Murray Bridge property is in high demand – what does that mean for you?
House values rose by nearly 10 per cent and rents nearly 20 per cent in 2023. Where does that leave local homeowners, investors and renters?
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More than $123 million worth of residential property has changed hands in Murray Bridge over the past year, making it one of the state’s hottest real estate markets.
House values have gone up by 9.4 per cent in that time, according to industry analysts Corelogic, to a median of $390,000.
The rental market has been hotter still, as Murray Bridge rents increased by 18.1% to a median of $430 per week over the past year.
That was the highest increase anywhere in South Australia, and fifth-highest in regional Australia – great if you’re an investor, not so much if you’re renting.
Corelogic suggested more and more investors, rather than owner-occupiers, were driving the continued growth of property prices across Australia.
“Buyers … may be wealthier, or using profits from resale or some other windfall of capital to help with their purchase,” the firm’s analysts said in their report Best of the Best 2023.
“Alternatively, buyers may be targeting relatively low-priced markets.
“It is reasonable to suggest that both of these factors were in play over the course of 2023.”
Rental increases, meanwhile, could be explained in part by a surge in the number of migrants who had come to Australia since the end of COVID-related border closures.
Rents across the country were likely to rise more slowly in 2024 as immigration levels normalised, interest rates flattened, renters moved into more affordable markets or share houses, and new homes were completed.
However, Proptrack economist Paul Ryan said in another report, that didn’t mean things would get much easier for renters in the near future.
“Despite the easing, vacancy rates have trended down for over three years following strong rental demand and a slowdown in new construction,” he said.
“Conditions will remain tough for those looking to rent in the new year period amid strong demand.”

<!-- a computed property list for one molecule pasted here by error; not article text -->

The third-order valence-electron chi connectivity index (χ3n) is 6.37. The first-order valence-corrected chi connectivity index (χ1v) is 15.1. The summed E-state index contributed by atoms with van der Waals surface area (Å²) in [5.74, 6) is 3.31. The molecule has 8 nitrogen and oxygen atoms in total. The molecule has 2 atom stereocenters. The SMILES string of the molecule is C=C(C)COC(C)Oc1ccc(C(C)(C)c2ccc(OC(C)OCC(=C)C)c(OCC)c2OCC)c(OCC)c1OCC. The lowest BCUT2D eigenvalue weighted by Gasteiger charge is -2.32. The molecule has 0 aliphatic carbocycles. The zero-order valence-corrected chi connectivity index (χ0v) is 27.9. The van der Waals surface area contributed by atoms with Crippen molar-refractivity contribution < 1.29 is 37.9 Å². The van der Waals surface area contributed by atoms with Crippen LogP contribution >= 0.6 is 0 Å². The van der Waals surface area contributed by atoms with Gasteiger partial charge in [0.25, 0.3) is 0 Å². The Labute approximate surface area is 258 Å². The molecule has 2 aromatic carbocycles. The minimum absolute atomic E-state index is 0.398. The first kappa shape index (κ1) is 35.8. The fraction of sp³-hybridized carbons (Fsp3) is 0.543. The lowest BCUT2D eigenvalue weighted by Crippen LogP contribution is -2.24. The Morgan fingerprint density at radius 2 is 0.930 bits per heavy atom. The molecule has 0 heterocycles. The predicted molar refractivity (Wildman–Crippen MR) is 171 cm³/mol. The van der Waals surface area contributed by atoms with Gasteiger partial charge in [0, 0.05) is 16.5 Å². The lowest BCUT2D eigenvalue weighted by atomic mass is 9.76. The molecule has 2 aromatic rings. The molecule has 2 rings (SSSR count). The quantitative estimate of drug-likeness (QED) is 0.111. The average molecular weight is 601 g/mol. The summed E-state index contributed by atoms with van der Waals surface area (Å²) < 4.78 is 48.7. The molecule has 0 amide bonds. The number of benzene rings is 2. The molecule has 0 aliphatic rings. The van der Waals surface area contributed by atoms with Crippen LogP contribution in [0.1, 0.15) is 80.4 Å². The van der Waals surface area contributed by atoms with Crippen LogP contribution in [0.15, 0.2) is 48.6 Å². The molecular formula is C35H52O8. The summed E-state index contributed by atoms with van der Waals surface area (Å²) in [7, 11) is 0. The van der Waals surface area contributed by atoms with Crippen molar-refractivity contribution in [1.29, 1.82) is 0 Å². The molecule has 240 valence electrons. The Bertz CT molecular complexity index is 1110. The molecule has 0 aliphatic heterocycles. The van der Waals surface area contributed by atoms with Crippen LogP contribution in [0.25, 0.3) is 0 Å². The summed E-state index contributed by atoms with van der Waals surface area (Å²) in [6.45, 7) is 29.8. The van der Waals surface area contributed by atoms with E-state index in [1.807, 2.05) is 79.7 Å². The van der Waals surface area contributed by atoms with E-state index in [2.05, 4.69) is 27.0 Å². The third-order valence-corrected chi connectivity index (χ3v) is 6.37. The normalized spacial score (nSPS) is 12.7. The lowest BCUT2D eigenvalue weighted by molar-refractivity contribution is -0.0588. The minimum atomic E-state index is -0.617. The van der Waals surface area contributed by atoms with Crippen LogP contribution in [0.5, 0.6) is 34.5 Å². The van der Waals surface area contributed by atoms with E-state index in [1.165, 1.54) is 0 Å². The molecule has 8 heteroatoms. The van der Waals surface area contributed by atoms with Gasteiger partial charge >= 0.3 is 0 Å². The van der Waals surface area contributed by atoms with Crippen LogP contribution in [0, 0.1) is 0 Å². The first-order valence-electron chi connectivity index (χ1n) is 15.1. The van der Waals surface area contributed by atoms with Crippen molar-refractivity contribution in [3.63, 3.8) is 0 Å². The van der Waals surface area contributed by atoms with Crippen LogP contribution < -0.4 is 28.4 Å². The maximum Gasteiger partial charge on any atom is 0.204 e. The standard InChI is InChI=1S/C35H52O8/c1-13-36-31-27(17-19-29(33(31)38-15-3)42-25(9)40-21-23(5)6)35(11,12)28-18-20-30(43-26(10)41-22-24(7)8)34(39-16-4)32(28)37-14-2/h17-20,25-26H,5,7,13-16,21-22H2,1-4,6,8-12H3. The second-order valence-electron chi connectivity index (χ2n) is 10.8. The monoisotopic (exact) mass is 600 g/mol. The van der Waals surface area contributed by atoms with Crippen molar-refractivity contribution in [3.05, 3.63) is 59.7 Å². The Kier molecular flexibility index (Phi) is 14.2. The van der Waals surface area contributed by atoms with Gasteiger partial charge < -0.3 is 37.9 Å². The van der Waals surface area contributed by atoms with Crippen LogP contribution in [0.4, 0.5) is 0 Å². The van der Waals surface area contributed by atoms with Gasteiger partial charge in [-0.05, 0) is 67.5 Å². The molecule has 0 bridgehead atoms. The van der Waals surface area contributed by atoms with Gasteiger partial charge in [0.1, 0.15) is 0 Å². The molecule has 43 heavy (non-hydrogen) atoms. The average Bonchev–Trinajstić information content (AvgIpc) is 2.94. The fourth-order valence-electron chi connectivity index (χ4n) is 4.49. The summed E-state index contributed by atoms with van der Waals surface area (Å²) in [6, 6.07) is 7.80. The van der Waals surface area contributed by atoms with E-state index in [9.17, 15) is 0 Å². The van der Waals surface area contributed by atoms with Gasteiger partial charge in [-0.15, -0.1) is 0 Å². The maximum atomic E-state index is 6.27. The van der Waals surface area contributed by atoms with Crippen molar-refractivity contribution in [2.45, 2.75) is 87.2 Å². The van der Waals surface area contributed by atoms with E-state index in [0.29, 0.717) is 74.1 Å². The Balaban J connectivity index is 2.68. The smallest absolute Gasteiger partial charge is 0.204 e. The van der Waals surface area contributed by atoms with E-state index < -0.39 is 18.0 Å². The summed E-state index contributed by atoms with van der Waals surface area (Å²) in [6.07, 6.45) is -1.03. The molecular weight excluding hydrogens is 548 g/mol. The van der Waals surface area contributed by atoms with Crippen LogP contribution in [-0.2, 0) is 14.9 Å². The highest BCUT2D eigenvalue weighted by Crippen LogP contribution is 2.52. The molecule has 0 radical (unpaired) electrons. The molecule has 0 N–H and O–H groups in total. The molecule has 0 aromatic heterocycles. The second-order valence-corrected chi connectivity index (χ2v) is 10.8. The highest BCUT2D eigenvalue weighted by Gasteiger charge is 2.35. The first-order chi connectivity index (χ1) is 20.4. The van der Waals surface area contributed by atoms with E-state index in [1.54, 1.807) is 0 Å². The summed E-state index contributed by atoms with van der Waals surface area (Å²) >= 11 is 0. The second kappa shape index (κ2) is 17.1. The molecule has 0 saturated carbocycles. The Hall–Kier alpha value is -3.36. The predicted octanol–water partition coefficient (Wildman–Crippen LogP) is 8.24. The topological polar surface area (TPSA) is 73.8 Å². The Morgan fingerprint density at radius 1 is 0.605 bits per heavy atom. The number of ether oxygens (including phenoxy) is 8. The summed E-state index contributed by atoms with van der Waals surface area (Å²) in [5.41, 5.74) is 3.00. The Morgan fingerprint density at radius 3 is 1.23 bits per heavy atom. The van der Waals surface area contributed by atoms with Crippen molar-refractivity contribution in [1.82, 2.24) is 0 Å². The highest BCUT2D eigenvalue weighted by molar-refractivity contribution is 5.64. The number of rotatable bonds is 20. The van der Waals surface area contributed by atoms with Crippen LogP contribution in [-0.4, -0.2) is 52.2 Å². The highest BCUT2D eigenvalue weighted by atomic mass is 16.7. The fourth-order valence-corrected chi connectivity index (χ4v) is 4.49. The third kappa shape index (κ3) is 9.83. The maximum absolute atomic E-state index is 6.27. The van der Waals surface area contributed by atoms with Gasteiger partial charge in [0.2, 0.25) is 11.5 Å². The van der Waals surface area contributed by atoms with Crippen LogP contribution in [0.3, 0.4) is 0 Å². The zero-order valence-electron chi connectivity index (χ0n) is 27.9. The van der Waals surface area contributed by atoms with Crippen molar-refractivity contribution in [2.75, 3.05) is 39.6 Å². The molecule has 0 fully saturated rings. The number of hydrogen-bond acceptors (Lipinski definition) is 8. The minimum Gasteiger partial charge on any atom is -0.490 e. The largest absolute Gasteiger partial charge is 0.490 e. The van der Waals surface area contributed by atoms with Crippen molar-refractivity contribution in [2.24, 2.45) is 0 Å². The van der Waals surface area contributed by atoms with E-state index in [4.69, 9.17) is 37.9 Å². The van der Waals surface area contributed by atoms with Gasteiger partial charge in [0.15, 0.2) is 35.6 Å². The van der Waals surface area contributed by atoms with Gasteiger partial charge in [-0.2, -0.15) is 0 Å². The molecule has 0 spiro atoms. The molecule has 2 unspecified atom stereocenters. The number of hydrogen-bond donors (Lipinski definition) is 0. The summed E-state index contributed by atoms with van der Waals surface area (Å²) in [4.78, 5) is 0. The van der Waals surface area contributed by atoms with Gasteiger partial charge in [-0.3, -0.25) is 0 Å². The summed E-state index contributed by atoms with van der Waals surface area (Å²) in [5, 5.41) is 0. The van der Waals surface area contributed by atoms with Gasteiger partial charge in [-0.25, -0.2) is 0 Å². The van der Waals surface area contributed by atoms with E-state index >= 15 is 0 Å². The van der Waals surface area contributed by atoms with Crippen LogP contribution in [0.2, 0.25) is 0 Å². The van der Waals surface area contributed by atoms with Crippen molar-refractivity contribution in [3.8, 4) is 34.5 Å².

What does it all mean for local homeowners, investors and renters?
Local property experts Michael Cox, Casey DeMichele and Milaina Gregory, from Raine and Horne Murraylands, said the national trends mirrored what they were seeing in Murray Bridge and surrounds.
Senior property consultant Michael said locals with hopes of buying an investment property, people in their 30s and 40s, were increasingly competing with buyers from Sydney and Melbourne.
“(Interstaters) are happy to pay $500k, that’s loose change for them, and get $450 a week in rent,” he said.
In many cases, such investors bought local properties, sight unseen, on the basis that Murray Bridge was starting to show up on lists of the best places to invest.
“Murray Bridge is still relatively affordable for the facilities we have and our proximity to Adelaide,” sales consultant Casey said.
“For people who might be holding off in hopes of a (value) drop, it might be better to get on sooner rather than later to avoid continuing price rises.”
Although a number of workers had moved into the region recently, property manager Milaina said local families still made up about 80 per cent of rental applicants.
She encouraged anyone thinking of renting in the Murraylands – or investing in property and seeking a tenant – to contact Raine and Horne for a chat.
The team at Raine and Horne Murraylands are here to help you with advice on any real estate matter.
Visit www.raineandhorne.com.au/murraylands, call 8532 3833 or drop into the office at 4 Seventh Street, Murray Bridge.
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